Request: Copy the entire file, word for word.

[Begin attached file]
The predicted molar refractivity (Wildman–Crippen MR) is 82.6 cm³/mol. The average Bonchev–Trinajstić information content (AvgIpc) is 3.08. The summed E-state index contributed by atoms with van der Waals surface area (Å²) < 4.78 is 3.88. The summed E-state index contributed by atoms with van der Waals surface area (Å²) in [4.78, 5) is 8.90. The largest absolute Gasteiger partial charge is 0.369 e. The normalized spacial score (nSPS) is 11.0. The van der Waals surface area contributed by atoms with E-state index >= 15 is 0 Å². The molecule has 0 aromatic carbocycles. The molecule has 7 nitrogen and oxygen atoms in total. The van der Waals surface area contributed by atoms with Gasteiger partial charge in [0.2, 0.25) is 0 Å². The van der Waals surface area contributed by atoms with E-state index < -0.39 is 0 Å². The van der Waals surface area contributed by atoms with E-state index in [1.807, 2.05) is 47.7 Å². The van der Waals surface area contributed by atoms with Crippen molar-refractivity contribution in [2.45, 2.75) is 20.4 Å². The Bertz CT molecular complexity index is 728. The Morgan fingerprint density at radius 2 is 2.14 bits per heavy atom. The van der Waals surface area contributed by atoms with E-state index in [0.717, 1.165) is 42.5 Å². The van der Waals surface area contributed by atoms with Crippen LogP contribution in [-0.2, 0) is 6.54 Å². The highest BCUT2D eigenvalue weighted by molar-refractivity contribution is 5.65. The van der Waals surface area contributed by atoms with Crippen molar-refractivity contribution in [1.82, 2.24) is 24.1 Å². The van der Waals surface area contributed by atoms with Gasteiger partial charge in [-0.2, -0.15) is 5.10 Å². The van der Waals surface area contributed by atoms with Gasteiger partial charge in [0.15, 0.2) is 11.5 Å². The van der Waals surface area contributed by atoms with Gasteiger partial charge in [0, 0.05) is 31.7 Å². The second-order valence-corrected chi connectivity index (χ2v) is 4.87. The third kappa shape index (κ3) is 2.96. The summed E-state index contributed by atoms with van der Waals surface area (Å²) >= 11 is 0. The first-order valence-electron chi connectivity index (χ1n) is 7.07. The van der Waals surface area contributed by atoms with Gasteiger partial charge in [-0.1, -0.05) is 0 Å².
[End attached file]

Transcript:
The predicted molar refractivity (Wildman–Crippen MR) is 82.6 cm³/mol. The average Bonchev–Trinajstić information content (AvgIpc) is 3.08. The summed E-state index contributed by atoms with van der Waals surface area (Å²) < 4.78 is 3.88. The summed E-state index contributed by atoms with van der Waals surface area (Å²) in [4.78, 5) is 8.90. The largest absolute Gasteiger partial charge is 0.369 e. The normalized spacial score (nSPS) is 11.0. The van der Waals surface area contributed by atoms with E-state index >= 15 is 0 Å². The molecule has 0 aromatic carbocycles. The molecule has 7 nitrogen and oxygen atoms in total. The van der Waals surface area contributed by atoms with Gasteiger partial charge in [0.2, 0.25) is 0 Å². The van der Waals surface area contributed by atoms with E-state index < -0.39 is 0 Å². The van der Waals surface area contributed by atoms with E-state index in [1.807, 2.05) is 47.7 Å². The van der Waals surface area contributed by atoms with Crippen molar-refractivity contribution in [2.45, 2.75) is 20.4 Å². The Bertz CT molecular complexity index is 728. The Morgan fingerprint density at radius 2 is 2.14 bits per heavy atom. The van der Waals surface area contributed by atoms with E-state index in [0.717, 1.165) is 42.5 Å². The van der Waals surface area contributed by atoms with Crippen LogP contribution in [-0.2, 0) is 6.54 Å². The highest BCUT2D eigenvalue weighted by molar-refractivity contribution is 5.65. The van der Waals surface area contributed by atoms with Crippen molar-refractivity contribution in [1.82, 2.24) is 24.1 Å². The van der Waals surface area contributed by atoms with Gasteiger partial charge in [-0.2, -0.15) is 5.10 Å². The van der Waals surface area contributed by atoms with Gasteiger partial charge in [0.15, 0.2) is 11.5 Å². The van der Waals surface area contributed by atoms with Gasteiger partial charge in [0, 0.05) is 31.7 Å². The second-order valence-corrected chi connectivity index (χ2v) is 4.87. The third kappa shape index (κ3) is 2.96. The summed E-state index contributed by atoms with van der Waals surface area (Å²) >= 11 is 0. The first-order valence-electron chi connectivity index (χ1n) is 7.07. The van der Waals surface area contributed by atoms with Gasteiger partial charge in [-0.1, -0.05) is 0 Å².